We members of the FTOS–Ghana PSA campaign team are of the view that, if the PSA fiscal regime which legal framework was already on our statute books – PNDCL 60 and 84 – was consolidated and adopted, all these intrigues and manipulation would not have taken place and Ghana would not be in the current financial mess.

The country should have earned in the region of US$13.982bn from the Jubilee Field at No Cost, that is, no investment by Ghana, under the PSA instead of the US$4.716bn with cost under the Ghana Hybrid System.

The euphoria and expectations of the nation which greeted the discovery has fallen flat on its face because of the current economic hardships and difficulties citizens are facing. After 10 years of oil and gas production in Ghana, the commodity has not been a development, economic and social mobility multiplier for the citizens except for an elite few who are now rich beyond their wildest dreams.

This trend would forever remain, if Ghana continues to operate her upstream oil industry under a law declared as “garbage” by eminent energy law professors from such renowned universities as Harvard and Texas and others from the African continent on January 12, 2017 at La Beach Hotel, Accra, at an international oil and gas conference.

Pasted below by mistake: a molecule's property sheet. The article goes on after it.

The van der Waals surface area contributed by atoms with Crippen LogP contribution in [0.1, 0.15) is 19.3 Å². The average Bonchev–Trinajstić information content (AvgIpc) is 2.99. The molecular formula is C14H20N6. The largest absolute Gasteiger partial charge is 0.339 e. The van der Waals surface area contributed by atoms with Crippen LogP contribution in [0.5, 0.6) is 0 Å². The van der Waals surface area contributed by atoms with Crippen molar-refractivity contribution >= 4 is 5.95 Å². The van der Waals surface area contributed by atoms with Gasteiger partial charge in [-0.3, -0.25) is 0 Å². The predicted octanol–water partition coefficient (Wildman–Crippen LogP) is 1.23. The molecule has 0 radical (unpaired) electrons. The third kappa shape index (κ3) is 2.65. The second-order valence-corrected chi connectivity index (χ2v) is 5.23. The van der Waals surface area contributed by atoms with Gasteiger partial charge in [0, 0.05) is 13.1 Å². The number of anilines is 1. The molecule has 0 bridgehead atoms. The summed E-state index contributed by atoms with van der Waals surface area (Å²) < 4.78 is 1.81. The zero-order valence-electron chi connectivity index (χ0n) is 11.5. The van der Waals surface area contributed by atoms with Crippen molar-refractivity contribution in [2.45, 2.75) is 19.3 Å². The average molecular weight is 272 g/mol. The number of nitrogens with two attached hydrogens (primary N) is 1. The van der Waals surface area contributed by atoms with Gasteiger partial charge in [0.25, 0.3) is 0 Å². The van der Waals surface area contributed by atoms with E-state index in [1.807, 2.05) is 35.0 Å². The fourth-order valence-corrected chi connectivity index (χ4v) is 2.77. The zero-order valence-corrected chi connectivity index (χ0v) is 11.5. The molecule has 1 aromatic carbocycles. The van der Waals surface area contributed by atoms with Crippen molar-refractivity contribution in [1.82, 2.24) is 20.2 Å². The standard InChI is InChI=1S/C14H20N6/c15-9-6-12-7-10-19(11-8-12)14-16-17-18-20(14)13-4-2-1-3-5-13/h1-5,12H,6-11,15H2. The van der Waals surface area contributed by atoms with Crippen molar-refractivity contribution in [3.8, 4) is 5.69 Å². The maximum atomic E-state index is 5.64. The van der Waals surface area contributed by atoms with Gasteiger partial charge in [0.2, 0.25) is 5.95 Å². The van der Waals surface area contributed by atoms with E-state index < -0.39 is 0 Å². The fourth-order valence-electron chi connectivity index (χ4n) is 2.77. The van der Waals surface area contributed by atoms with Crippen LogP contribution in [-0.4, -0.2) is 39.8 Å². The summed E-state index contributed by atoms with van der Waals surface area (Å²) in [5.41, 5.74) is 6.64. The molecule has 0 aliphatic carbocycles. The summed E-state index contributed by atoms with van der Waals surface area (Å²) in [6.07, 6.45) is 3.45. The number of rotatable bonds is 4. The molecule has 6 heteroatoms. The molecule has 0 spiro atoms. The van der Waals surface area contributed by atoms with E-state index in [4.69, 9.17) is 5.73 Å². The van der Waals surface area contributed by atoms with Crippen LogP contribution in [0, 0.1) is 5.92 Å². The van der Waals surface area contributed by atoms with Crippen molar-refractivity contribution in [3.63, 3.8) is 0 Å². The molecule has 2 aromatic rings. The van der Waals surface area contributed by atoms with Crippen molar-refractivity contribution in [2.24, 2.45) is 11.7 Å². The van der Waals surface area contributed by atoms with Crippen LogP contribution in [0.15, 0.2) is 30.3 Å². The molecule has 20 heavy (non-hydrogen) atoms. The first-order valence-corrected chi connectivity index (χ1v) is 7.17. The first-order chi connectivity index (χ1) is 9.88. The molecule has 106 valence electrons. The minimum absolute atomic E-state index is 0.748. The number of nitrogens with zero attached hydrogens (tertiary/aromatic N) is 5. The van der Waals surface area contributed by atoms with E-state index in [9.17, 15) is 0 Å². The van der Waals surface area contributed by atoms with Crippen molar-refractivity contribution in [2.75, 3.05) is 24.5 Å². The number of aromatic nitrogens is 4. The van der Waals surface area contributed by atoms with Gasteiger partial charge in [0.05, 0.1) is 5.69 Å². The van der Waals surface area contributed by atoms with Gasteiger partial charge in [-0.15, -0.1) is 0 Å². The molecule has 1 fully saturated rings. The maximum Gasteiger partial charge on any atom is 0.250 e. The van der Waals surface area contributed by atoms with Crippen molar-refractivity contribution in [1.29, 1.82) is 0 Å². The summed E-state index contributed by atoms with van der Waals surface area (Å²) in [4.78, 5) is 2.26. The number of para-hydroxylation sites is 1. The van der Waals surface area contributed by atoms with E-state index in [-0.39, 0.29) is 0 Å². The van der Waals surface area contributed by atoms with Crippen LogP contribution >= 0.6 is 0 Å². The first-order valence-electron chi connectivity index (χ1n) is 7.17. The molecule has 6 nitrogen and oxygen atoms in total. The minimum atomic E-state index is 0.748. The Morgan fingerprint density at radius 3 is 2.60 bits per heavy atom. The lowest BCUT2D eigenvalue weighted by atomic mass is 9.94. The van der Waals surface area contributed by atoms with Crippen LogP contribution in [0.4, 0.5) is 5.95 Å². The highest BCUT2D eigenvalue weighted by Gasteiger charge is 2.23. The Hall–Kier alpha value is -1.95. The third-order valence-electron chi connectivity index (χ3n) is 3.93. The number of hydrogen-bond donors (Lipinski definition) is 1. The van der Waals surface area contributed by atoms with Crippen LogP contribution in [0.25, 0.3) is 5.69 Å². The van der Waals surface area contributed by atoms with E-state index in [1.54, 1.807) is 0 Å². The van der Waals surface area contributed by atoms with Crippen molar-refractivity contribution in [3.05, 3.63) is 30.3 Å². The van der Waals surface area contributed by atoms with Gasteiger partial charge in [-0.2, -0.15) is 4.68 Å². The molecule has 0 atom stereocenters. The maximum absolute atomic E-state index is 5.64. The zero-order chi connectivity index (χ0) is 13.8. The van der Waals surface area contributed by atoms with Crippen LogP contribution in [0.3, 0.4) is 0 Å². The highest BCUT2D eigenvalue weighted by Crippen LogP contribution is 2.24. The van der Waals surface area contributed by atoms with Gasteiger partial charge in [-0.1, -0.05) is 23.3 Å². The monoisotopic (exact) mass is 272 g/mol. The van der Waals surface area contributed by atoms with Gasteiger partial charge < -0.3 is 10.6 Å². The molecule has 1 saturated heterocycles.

It would interest readers to know that, the Norwegians who are said to be advising Ghana earn as much as 64% of total production revenue from their oil contracts under their Hybrid System contracts, while Ghanaians earn have earned less than 21% of total production revenue per their advice with their lame excuse that Ghana does not have the capital and the technology.

However, sub-Saharan African countries producing under the PSA Fiscal Regime earn between 44% and 85% of total production revenue. For example, Libya takes 81%, Nigeria and Congo Brazzaville take 70%, while Angola and Cameroon take 64%, Equatorial Guinea 59% and Mauritania 50%.

Fellow Ghanaians, which of these two contract types would propel the realization and attainment of President Nana Addo Dankwa Akufo-Addo’s vision of a “Ghana Beyond Aid” in the shortest possible time?

Solomon Kwawukume, the writer, is the Executive Director, Centre for Natural Resources and Environmental Management, CNREM